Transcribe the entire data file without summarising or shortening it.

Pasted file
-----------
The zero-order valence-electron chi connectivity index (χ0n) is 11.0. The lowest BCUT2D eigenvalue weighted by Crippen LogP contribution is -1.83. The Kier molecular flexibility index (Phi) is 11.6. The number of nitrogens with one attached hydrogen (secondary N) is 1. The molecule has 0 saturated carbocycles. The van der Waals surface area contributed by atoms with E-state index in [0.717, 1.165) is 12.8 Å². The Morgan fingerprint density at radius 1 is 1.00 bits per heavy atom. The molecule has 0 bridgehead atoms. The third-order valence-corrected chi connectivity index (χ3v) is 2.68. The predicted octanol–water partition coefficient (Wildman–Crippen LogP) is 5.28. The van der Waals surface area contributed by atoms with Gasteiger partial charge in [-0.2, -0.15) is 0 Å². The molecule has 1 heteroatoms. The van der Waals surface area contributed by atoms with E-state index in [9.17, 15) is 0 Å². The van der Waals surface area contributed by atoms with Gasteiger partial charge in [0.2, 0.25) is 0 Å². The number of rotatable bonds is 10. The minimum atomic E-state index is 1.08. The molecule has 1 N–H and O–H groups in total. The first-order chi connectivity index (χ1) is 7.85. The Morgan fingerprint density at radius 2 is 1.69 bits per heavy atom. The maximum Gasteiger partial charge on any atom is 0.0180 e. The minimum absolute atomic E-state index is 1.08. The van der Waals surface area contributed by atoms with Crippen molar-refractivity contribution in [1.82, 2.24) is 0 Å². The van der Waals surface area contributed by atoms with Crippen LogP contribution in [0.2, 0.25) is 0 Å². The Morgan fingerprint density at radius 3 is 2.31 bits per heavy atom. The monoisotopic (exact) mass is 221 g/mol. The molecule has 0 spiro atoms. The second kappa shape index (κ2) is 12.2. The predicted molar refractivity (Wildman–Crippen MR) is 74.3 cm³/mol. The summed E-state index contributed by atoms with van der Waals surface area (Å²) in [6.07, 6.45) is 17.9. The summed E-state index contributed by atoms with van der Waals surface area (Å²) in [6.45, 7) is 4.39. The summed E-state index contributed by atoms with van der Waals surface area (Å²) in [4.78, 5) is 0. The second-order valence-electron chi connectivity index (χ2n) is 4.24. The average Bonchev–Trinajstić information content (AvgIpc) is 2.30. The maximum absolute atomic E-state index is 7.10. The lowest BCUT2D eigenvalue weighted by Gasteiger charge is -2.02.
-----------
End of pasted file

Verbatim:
The zero-order valence-electron chi connectivity index (χ0n) is 11.0. The lowest BCUT2D eigenvalue weighted by Crippen LogP contribution is -1.83. The Kier molecular flexibility index (Phi) is 11.6. The number of nitrogens with one attached hydrogen (secondary N) is 1. The molecule has 0 saturated carbocycles. The van der Waals surface area contributed by atoms with E-state index in [0.717, 1.165) is 12.8 Å². The Morgan fingerprint density at radius 1 is 1.00 bits per heavy atom. The molecule has 0 bridgehead atoms. The third-order valence-corrected chi connectivity index (χ3v) is 2.68. The predicted octanol–water partition coefficient (Wildman–Crippen LogP) is 5.28. The van der Waals surface area contributed by atoms with Gasteiger partial charge in [-0.2, -0.15) is 0 Å². The molecule has 1 heteroatoms. The van der Waals surface area contributed by atoms with E-state index in [9.17, 15) is 0 Å². The van der Waals surface area contributed by atoms with Gasteiger partial charge in [0.2, 0.25) is 0 Å². The number of rotatable bonds is 10. The minimum atomic E-state index is 1.08. The molecule has 1 N–H and O–H groups in total. The first-order chi connectivity index (χ1) is 7.85. The Morgan fingerprint density at radius 2 is 1.69 bits per heavy atom. The maximum Gasteiger partial charge on any atom is 0.0180 e. The minimum absolute atomic E-state index is 1.08. The van der Waals surface area contributed by atoms with Crippen molar-refractivity contribution in [1.82, 2.24) is 0 Å². The van der Waals surface area contributed by atoms with Crippen LogP contribution in [0.2, 0.25) is 0 Å². The Morgan fingerprint density at radius 3 is 2.31 bits per heavy atom. The monoisotopic (exact) mass is 221 g/mol. The molecule has 0 spiro atoms. The second kappa shape index (κ2) is 12.2. The predicted molar refractivity (Wildman–Crippen MR) is 74.3 cm³/mol. The summed E-state index contributed by atoms with van der Waals surface area (Å²) in [6.07, 6.45) is 17.9. The summed E-state index contributed by atoms with van der Waals surface area (Å²) in [6.45, 7) is 4.39. The summed E-state index contributed by atoms with van der Waals surface area (Å²) in [4.78, 5) is 0. The second-order valence-electron chi connectivity index (χ2n) is 4.24. The average Bonchev–Trinajstić information content (AvgIpc) is 2.30. The maximum absolute atomic E-state index is 7.10. The lowest BCUT2D eigenvalue weighted by Gasteiger charge is -2.02.